Saltmarshe & District W.I.

 

There was a lot to catch up with at our March meeting: our first meeting of 2014. January is our rest month and the February meeting had to be abandoned due to atrocious weather. So, once the business part of our gathering had been efficiently handled,  we drew our chairs closer to our speaker, Gwen Winterton, and to the table where she had spread her treasures.

We listened with great interest as Gwen talked us through the art of working with sheet pewter. Made using 94% tin, 4% antimony and 1%copper, pewter has a low melting point so is easily worked with, yet just as easily spoiled. Patience and care would seem to be useful ingredients for producing items such as photo frames, pin cushion holders, plant pot holders,  jewellery boxes, plates, cuff links, pendants and firescreens : all of which were displayed for us to see. Artistic talent is not necessarily a must, as designs and patterns can be traced and used, giving hope to those of us less skilled in drawing . Sheet pewter needs to be mounted onto something firm like wood or metal using an overlap to finish an edge. Gwen's tools included a wooden stylus with sharp point, a gadget her grandmother had used for leather work, tiny scissors, Evo Stik, clear lacquer, sandpaper and a very light hammer.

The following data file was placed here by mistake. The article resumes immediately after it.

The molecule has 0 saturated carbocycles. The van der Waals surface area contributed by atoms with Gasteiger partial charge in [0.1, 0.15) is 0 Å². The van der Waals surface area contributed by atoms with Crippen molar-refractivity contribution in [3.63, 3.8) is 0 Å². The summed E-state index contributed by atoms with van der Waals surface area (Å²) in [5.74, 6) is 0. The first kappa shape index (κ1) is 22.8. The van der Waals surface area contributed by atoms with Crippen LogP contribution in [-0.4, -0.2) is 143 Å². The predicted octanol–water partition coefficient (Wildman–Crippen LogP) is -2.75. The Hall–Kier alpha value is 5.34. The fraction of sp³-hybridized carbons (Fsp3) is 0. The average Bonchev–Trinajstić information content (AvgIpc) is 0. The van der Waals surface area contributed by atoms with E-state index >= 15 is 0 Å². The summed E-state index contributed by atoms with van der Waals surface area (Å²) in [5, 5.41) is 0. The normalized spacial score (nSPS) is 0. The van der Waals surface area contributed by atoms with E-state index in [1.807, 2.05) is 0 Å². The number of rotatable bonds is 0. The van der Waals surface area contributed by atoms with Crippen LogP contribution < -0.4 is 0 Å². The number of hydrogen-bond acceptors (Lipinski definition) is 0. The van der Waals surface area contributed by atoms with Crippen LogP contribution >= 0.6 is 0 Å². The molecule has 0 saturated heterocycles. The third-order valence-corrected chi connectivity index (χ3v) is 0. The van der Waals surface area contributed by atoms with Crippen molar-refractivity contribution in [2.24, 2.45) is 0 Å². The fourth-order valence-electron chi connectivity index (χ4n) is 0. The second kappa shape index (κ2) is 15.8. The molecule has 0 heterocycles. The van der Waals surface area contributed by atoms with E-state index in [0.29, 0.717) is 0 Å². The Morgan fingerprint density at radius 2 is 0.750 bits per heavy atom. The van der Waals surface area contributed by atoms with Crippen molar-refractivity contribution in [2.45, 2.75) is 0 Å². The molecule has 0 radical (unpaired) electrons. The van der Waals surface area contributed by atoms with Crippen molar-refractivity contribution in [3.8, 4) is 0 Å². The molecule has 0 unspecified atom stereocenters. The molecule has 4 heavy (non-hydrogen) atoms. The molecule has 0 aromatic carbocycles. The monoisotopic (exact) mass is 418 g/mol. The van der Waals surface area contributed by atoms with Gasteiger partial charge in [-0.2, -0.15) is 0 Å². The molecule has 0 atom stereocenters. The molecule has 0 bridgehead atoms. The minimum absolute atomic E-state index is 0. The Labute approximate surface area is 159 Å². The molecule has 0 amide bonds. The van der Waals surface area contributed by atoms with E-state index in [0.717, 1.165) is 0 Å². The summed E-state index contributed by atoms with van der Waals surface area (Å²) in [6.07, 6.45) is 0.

Gwen had got interested in working with sheet pewter whilst a member of a W.I. in Staffordshire and had attended a course at the local agricultural college in 1976. The timing meant that within a year she was able to make a Jubilee plate, to celebrate the Queen's twenty five  years as the monarch. A very impressive piece was the Welsh dragon displayed on the firescreen which had needed to be made in two halves. Honestly, you couldn't see the join ! Even more impressive was the delicate intricate designs on tiny cuff links.
Pewter historically was the poorer man's gold and silver, as it was more readily available and suited craftspeople working at home. Gwen told us that back in the '70s sheet pewter 12 " wide would cost £3 a square foot. Now 19.7cm x 30cm would cost £13.27 with a further £20 for special  packing, as the alloy is so easily dented.

Next month we have Karen Jones coming to demonstrate and talk about " painting furniture and finishing touches ". That'll be on Wednesday April 9th at 7.30pm in Saltmarshe Village Hall. You'd be very welcome to join us.

 

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